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Deep-fried future (2) Nigeria's fast-food industry

One of the larger chains, Tantalizers, started small in Lagos in 1997 and now employs 2 000 staff.

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Shisa Nyama play

Shisa Nyama


Written by Stuart Graham

Nigeria’s QSR industry now has more than 150 fast-food brand names, including local companies Sweet Sensation, Chicken Lovers, Chicken Licking, Mama Cass, Captain Cook and Chicken Palace, according to a research article published in The Global Journal of Commerce and Management Perspective.

One of the larger chains, Tantalizers, started small in Lagos in 1997 and now employs 2 000 staff. Its stores offer fast-food including both African and “continental” dishes.

Tastee Fried Chicken, known as TFC in Nigeria, was started in 1996 by Olayinka Adebayo on Victoria Island, with the aim of offering Nigerians world-class fast food modelled on KFC. It now has 10 outlets across the country.

In 2013, South African firm Famous Brands launched itself into Nigeria’s burgeoning fast-food market by buying 49% of UAC Restaurants Limited (UACR), comprising 165 franchised restaurants across the country.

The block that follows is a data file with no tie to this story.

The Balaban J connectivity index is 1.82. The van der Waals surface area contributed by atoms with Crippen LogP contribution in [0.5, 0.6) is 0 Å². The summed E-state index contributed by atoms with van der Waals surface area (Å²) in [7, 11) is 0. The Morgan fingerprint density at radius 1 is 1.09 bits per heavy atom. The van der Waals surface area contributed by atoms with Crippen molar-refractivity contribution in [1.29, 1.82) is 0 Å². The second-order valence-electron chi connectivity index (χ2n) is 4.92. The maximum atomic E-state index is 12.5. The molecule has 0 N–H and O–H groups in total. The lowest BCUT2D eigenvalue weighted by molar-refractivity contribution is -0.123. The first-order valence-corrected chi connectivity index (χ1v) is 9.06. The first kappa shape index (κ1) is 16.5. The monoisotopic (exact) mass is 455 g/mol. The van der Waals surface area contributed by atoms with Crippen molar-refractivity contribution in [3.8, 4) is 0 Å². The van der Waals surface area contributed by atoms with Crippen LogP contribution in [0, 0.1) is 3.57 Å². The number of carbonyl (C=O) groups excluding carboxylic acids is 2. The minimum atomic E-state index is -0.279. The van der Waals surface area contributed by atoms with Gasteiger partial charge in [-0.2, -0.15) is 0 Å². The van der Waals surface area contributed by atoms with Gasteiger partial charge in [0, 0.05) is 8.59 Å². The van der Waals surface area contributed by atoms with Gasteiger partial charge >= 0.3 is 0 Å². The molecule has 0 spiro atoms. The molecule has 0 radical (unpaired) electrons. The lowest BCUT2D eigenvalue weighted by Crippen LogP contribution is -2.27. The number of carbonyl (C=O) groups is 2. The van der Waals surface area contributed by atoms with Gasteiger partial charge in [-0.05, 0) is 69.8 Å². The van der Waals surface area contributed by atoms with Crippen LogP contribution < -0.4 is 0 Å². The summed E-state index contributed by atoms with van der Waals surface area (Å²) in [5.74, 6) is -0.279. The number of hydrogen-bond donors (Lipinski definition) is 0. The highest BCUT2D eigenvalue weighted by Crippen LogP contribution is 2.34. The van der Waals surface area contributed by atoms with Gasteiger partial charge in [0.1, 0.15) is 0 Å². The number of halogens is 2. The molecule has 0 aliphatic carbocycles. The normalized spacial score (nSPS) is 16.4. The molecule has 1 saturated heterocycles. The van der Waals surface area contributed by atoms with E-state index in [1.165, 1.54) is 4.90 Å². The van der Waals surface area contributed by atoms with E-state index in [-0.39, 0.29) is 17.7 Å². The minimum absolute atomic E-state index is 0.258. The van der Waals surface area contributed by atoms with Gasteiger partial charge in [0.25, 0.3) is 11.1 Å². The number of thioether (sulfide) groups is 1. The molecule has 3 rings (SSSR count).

UACR has its roots in Nigeria’s colonial period, when a soap manufacturer, William Hesketh Lever, bought a fleet of ships in 1916 to supply his company with palm oil. The company evolved into the United African Company International, with a portfolio of businesses that include paint, timber, motor, electric and restaurant businesses.

Mr Biggs, which launched in 1986, developed from the coffee shops that were started by the UACR in Kingsway department stores in the 1960s.

UACR still houses the Mr Bigg's brand, the largest food franchise brand north of South Africa. 

Mr Bigg's has around 100 000 customers daily, with a menu including pastries and burgers. The chain sells around 25,000 pieces of chicken a day, and has sold around 635 million meat pies since its inception, according to Famous Brands.

Chief executive Kevin Hedderwick believes the deal has catapulted the company to “a completely different level” that will allow it to expand its presence in “a burgeoning, currently low-consumption per capita organised food-service market”.

Trading in Africa is inevitably about being first to market, and we believe that this transaction represents a significant step change through which we will further entrench our leadership position within the branded food-service industry in Africa,” Hedderwick says.

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